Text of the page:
For whatever reason, I tend to create borders between where I once was and where I am at present. As a child, I found myself embarrassed to tell my friends I’d spent the first four years of my life in a town situated between livestock feedlots. No matter which way the wind blew, you smelled poo. But then as a teen, I felt ill thinking of the time I’d spent in Small Town, USA. I wanted to come from a place that really mattered. But revisiting northern Colorado once I’d moved out of state just put my guts in a knot. I didn’t understand why.
This past summer, I had the opportunity to leave the beaten path I run between my town and my parents’ (they just moved back to Small Town, USA, which I love!) and revisited my geographic roots. I belong to a religion that reveres ancestral roots, so I am accustomed to that kind of extrapersonal journey, but I wasn’t prepared for this kind of journey.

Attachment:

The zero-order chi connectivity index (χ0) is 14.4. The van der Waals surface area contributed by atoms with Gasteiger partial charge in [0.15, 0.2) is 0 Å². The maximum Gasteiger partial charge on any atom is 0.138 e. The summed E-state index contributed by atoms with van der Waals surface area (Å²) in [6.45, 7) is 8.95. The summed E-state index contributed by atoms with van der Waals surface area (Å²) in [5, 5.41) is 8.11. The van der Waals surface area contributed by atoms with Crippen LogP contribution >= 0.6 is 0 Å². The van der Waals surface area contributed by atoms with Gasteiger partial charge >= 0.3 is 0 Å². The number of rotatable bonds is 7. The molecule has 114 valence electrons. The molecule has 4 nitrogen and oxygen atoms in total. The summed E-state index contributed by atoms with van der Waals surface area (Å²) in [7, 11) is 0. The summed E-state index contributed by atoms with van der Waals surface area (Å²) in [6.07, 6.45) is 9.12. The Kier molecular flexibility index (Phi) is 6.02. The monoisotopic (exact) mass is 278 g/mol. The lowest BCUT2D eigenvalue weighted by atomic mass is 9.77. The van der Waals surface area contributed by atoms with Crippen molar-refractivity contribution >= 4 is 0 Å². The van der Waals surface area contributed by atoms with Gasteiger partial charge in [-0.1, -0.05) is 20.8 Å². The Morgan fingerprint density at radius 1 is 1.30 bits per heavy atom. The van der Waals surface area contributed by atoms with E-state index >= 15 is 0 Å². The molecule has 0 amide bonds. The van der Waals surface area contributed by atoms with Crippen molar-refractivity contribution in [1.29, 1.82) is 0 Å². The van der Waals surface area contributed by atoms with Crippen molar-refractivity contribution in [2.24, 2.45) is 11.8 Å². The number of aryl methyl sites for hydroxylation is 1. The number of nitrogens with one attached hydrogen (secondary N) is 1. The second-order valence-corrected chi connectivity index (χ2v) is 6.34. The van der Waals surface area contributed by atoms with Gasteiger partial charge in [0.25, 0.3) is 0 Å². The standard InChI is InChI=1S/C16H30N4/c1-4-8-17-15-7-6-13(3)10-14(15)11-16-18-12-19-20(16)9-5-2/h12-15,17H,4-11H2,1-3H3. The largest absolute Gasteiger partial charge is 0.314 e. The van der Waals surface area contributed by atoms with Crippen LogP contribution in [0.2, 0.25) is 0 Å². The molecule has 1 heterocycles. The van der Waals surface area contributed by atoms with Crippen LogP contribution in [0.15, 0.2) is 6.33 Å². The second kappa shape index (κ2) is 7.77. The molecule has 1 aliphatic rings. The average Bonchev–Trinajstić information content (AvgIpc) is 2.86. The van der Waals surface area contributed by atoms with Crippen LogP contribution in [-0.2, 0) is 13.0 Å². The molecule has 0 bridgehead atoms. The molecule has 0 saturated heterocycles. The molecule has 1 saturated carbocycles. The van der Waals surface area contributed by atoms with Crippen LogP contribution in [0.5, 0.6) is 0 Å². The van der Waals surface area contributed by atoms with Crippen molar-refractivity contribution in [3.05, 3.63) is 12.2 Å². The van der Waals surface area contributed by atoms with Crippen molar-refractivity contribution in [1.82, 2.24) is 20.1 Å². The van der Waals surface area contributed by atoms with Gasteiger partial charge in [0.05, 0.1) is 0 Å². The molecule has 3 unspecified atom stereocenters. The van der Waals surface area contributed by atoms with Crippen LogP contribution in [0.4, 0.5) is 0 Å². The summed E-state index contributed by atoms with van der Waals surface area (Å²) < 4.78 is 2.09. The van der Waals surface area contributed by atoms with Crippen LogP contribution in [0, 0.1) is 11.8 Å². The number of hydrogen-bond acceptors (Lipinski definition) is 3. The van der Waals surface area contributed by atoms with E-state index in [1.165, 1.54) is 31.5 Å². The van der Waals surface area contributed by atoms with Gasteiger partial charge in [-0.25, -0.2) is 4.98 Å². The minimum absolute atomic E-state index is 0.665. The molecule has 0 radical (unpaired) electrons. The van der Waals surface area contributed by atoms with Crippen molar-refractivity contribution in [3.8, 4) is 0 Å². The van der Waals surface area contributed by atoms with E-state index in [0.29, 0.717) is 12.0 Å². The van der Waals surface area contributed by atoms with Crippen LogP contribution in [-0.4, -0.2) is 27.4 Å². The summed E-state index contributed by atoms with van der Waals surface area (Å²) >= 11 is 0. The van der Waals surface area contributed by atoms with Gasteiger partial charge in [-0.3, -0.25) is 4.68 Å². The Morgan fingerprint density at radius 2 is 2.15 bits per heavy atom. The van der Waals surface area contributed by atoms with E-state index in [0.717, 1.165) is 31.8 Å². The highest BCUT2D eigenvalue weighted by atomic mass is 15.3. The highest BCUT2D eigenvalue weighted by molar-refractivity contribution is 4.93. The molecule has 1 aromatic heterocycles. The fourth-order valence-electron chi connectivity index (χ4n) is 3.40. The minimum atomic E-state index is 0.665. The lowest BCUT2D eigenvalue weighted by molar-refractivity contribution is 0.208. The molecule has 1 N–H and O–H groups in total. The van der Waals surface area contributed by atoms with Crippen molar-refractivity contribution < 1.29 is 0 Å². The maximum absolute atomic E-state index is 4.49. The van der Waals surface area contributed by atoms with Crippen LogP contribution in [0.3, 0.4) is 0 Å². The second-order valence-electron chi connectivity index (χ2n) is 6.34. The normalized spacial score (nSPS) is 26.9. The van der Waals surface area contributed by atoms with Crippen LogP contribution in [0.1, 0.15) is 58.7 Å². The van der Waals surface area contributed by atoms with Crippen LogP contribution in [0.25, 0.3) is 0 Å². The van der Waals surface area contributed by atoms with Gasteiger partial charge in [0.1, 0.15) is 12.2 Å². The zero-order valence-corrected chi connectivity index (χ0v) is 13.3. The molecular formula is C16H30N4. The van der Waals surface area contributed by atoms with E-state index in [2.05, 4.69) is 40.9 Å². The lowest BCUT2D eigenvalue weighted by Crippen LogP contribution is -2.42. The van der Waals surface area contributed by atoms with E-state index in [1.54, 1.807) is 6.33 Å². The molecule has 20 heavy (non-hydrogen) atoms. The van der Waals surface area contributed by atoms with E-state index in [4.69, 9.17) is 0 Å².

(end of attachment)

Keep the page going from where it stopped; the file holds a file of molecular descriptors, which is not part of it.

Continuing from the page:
First, I got lost. I imagine that I have a phenomenal sense of direction and that my earliest memories placed my home facing East. That part I had right. It’s just the rest of the town that was on the wrong side of my memory. I spent a while looking through streets on the south side of town–most of them still gravel–until I finally consulted Google.
Next, I got found. When I turned north onto my old street and began the slow descent from the thoughts of a 35-year-old mother of three to the thoughts of a three-year-old who had already learned to fear another race, I wept.
How could a place I despised mean so much to me? How could I look at the tired, sagging yard where I’d been bullied by neighbor children and still consider it the most secure time of my childhood?